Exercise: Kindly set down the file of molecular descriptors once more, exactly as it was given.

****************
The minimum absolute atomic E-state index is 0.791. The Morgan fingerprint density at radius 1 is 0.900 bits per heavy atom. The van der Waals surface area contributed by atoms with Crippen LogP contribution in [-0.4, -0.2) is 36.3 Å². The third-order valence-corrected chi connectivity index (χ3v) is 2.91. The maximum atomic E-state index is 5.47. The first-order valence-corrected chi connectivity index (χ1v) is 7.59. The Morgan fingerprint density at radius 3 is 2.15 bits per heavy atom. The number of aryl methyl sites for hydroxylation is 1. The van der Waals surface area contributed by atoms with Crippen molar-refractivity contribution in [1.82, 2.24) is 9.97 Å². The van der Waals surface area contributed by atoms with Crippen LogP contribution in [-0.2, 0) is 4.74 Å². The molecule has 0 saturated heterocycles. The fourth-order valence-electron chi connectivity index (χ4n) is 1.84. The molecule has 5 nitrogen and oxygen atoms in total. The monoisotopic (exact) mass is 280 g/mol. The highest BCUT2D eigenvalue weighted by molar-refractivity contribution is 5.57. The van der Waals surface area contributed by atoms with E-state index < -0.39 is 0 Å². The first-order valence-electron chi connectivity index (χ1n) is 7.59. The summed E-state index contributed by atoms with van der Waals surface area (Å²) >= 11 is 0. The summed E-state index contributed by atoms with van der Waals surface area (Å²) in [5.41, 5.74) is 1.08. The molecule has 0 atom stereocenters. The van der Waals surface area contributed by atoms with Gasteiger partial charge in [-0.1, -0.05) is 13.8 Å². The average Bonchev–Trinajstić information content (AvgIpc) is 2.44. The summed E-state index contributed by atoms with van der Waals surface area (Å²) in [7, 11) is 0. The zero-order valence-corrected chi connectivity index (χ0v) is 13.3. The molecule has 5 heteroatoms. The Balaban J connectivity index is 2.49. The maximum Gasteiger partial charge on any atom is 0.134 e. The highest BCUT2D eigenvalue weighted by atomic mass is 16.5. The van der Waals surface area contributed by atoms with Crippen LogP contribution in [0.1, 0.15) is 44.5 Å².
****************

The minimum absolute atomic E-state index is 0.791. The Morgan fingerprint density at radius 1 is 0.900 bits per heavy atom. The van der Waals surface area contributed by atoms with Crippen LogP contribution in [-0.4, -0.2) is 36.3 Å². The third-order valence-corrected chi connectivity index (χ3v) is 2.91. The maximum atomic E-state index is 5.47. The first-order valence-corrected chi connectivity index (χ1v) is 7.59. The Morgan fingerprint density at radius 3 is 2.15 bits per heavy atom. The number of aryl methyl sites for hydroxylation is 1. The van der Waals surface area contributed by atoms with Crippen molar-refractivity contribution in [1.82, 2.24) is 9.97 Å². The van der Waals surface area contributed by atoms with Crippen LogP contribution in [-0.2, 0) is 4.74 Å². The molecule has 0 saturated heterocycles. The fourth-order valence-electron chi connectivity index (χ4n) is 1.84. The molecule has 5 nitrogen and oxygen atoms in total. The monoisotopic (exact) mass is 280 g/mol. The highest BCUT2D eigenvalue weighted by molar-refractivity contribution is 5.57. The van der Waals surface area contributed by atoms with E-state index < -0.39 is 0 Å². The first-order valence-electron chi connectivity index (χ1n) is 7.59. The summed E-state index contributed by atoms with van der Waals surface area (Å²) >= 11 is 0. The summed E-state index contributed by atoms with van der Waals surface area (Å²) in [5.41, 5.74) is 1.08. The molecule has 0 atom stereocenters. The van der Waals surface area contributed by atoms with Gasteiger partial charge in [-0.1, -0.05) is 13.8 Å². The average Bonchev–Trinajstić information content (AvgIpc) is 2.44. The summed E-state index contributed by atoms with van der Waals surface area (Å²) in [7, 11) is 0. The zero-order valence-corrected chi connectivity index (χ0v) is 13.3. The molecule has 5 heteroatoms. The Balaban J connectivity index is 2.49. The maximum Gasteiger partial charge on any atom is 0.134 e. The highest BCUT2D eigenvalue weighted by atomic mass is 16.5. The van der Waals surface area contributed by atoms with Crippen LogP contribution in [0.1, 0.15) is 44.5 Å².